ED 633 Week Three (Spring 2022)

Hi everyone,


As I think about some of the things I have seen new researchers struggle with, I can say with some confidence that they sometimes put the cart before the horse.

In many ways, that has been the message of the first two lectures — know your questions before you pick the methodology.

Don’t choose the methodology before establishing your questions.



It probably seems obvious. But perhaps there is something in the way human beings approach tasks that make it easy to put the methodology before the questions.

Perhaps the problem occurs when our past experience has only exposed us, or mostly exposed us, to a narrow way of thinking about research. If our previous experience has us thinking only about pushing, then we might be more unlikely to think about the possibility of pulling — especially if we are thinking about the cart rather than what we are trying to accomplish with it.


Maybe this is all just getting confusing. Let us consider all of this in a slightly different manner.

Perhaps it would help to realize that research methodologies didn’t always exist. They had to be invented or created. And, of course, they were created to help deal with particular types of questions. Let us imagine that we didn’t have any research methodologies. There was no such thing as quantitative research, or qualitative research, or mixed methods research.

We know that we begin with questions and wonder. So, what are our questions directed at? In other words, what is it that we are questioning? I guess the short answer to that is phenomena.

What is phenomena, or a phenomenon?

It is something that is observed or experienced. We observe something, or experience something, and we want to know more about it. Of course, depending on what we observe or experience will give us some sort of indication as to how we will go about exploring the phenomena. An experience such as the way we look at each other will suggest a different way of exploring than when we observe objects that can be measured.

We are curious to know what something is like, or what something is doing. Why?

We want to know what something means to us. We don’t do research just for the sake of doing research. We want to learn more about something (some phenomena) so that we can do something with it. We want to change our practice in a meaningful way.

So to change how we do something in a meaningful way, we will want to come up with some meaningful answers. Research provides us with meaningful answers.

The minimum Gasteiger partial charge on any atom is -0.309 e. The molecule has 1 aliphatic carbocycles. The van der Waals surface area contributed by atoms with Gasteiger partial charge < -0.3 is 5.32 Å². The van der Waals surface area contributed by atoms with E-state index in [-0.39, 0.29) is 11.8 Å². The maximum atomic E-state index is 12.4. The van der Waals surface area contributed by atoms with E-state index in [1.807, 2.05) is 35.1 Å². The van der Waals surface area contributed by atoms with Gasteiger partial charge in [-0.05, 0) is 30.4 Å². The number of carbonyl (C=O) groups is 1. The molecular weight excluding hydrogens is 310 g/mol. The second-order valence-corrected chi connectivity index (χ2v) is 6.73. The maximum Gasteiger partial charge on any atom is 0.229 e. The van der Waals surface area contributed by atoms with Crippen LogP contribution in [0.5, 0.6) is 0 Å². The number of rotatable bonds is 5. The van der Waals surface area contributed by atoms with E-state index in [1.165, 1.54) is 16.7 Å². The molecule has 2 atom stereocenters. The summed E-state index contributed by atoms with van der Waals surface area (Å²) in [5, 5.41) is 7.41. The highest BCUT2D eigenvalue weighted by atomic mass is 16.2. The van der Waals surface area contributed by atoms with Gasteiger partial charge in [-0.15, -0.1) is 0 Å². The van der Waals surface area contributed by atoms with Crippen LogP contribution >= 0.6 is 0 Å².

What are meaningful answers? They are answers that we can use and that we can share with others. As soon as we make the leap from having personal knowledge to knowledge that we can share with others, we might say that our knowledge changes to objective or sharable knowledge. In a way, doing research is a shift from the personal to the public.

What something means.

We try to figure this out using some sort of systematic and logical method.

While the initial questions themselves might not be arrived at systematically or logically, once we begin to develop some sort of understanding that we can share with others, our pursuit becomes somewhat more systematic.

Kumar’s summary from last day

“A research study can be carried out with four objectives: to describe a situation, phenomenon, problem or issue (descriptive research); to establish or explore a relationship between two or more variables (correlational research); to explain why certain things happen the way they do (explanatory research); and to examine the feasibility of conducting a study or exploring a subject area where nothing or little is known (exploratory research). From the point of view of the mode of enquiry, there are two types of research: quantitative (structured approach) and qualitative (unstructured approach). The main objective of a qualitative study is to describe the variation and diversity in a phenomenon, situation or attitude with a very flexible approach so as to identify as much variation and diversity as possible, whereas quantitative research, in addition, helps you to quantify the variation and diversity. There are many who strongly advocate a combined approach to social enquiries.” (Research Methodology, Kumar)

The Research Process

Dr. Kumar provides us with the journey metaphor to think about the development of our own research.

First: we decide what we want to find out (research questions or problems).

Second: we think about how we would go about finding out the answers to our questions (research methodology)

Third: We try to determine how we might collect our information.

In figure 2.1 Kumar breaks the process into three distinct phases. In phase one we begin by deciding what we want to do or what questions we want to ask. In phase two we move into the planning phase. That is, how do we plan to go about finding answers to our questions. In other words, how will we gather evidence to answer our questions. In phase three, we will begin collecting our evidence. We refer to this as conducting our research.

Research questions vs research objectives

Research questions take the form of questions. Research objectives are statements of achievements expressed using action-oriented words.